When a book that we publish sells well, I always want to understand why, partly so that I can pass that information on to you. One book that’s been selling well lately is Farmer Able: A fable about servant leadership transforming organizations and people from the inside out by Art Barter. The book is an extended parable that teaches the lessons of servant leadership, the form of leadership in which leaders exist to serve the people they lead. It tells the story of a farmer named Able and his transformation from a typical all-about-me power-reliant head of farm and family to a true servant leader. The story is told from the perspective of both the humans and the animals on Able’s farm. Even the wind, plants, and Earth are characters in the story. The author very effectively uses anthropomorphism and onomatopoeia to create much of the humor. I found myself smiling frequently at short clever dialogues between chickens, cows, and pigs.
I recently spoke with the author to get his take on the strong book sales. Art said that, while he was happy that book sales were good, that was not his focus, because, for him the book is part of a larger mission, a mission to bring the message of servant leadership to organizations around the world.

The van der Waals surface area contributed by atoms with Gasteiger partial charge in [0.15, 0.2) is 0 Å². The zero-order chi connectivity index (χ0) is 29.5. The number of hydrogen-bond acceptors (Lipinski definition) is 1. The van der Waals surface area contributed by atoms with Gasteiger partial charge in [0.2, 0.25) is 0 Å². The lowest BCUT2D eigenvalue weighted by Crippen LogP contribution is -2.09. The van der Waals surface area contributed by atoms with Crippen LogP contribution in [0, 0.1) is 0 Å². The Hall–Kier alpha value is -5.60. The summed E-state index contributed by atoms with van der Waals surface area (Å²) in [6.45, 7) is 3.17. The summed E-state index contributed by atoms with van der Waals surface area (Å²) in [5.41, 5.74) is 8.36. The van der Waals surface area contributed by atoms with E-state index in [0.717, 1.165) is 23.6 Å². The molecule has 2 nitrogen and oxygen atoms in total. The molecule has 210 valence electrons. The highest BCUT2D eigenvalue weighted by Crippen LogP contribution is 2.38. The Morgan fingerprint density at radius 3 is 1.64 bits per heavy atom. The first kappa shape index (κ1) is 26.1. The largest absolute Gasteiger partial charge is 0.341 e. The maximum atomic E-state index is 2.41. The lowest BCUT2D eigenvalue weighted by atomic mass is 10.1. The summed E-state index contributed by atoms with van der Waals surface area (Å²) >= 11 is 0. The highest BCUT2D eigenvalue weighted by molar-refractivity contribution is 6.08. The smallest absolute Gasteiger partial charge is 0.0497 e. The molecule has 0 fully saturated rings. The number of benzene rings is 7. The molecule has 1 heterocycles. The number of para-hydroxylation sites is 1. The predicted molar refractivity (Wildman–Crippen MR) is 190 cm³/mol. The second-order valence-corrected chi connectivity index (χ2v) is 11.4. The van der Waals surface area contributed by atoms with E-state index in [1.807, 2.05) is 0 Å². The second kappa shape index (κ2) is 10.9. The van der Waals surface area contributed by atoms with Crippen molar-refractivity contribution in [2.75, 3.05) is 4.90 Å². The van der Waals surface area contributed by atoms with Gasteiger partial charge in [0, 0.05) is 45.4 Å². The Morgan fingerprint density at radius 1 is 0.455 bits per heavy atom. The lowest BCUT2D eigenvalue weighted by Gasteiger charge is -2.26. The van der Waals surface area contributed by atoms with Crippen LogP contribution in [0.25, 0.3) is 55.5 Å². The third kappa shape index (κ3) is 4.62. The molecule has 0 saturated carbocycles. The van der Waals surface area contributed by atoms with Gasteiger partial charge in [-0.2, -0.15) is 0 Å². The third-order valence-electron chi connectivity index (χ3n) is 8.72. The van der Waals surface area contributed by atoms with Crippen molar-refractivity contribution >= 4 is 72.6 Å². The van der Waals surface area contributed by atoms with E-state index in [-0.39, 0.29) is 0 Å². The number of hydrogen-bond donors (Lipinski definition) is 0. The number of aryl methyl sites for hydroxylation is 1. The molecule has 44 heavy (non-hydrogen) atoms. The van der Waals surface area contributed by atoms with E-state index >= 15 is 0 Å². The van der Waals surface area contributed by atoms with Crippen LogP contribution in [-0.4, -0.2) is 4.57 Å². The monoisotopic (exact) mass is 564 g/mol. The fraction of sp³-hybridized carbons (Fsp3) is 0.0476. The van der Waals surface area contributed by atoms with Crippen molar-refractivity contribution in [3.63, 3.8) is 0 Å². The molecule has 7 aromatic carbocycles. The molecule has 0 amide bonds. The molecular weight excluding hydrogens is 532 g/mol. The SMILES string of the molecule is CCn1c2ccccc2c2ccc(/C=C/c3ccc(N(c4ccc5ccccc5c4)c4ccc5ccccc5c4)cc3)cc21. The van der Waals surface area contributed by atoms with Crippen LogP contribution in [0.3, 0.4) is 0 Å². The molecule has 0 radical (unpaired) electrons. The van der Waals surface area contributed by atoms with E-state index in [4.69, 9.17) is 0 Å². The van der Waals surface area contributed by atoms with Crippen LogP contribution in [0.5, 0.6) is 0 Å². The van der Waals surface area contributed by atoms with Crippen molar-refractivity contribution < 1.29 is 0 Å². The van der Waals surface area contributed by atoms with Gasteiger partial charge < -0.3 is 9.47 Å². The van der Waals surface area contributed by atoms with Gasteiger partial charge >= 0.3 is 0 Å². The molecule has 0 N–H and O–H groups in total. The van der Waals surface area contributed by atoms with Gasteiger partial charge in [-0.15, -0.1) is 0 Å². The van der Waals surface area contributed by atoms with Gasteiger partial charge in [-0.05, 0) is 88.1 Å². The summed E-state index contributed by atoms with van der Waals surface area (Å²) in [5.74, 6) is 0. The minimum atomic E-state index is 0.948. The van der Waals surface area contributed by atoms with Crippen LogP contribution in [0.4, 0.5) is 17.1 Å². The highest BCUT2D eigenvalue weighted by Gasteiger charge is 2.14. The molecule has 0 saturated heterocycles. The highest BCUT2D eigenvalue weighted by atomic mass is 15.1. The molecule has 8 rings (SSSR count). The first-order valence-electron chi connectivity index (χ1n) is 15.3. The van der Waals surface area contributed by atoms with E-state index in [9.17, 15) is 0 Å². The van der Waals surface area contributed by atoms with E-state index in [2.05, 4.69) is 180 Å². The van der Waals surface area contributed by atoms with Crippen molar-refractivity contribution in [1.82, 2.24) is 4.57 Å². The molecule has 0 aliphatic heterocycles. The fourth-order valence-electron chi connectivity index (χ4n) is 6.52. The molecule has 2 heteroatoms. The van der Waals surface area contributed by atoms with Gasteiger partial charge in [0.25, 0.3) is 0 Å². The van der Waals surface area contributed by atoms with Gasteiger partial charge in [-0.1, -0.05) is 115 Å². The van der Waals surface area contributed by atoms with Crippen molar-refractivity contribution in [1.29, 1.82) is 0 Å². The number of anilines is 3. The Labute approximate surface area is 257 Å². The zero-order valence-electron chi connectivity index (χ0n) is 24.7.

In 2004 Art Barter purchased Datron World Communications, a small international radio manufacturer. Using a servant leadership philosophy and model he transformed the culture of the company so that it grew from $10 million in annual revenues to $200 million in just 6 years. Datron now donates a portion of its profits to charities chosen by its employees. The experience at Datron fueled Art’s passion for servant leadership and inspired him to found The Servant Leadership Institute to teach others how to implement servant leadership principles in their organizations. It also inspired him to write a book on servant leadership (Farmer Able) that would not just appeal to academics and management geeks, but to every reader who loves a good story.
One of the fundamental principles of servant leadership is that “it’s not about you,” the leader, but about the people you lead. Maybe the strong sales of Farmer Able are proof of this concept for book authors as well. If, like Art, you don’t focus on your book sales, but instead focus on the people you are trying to serve, your readers, then success will follow.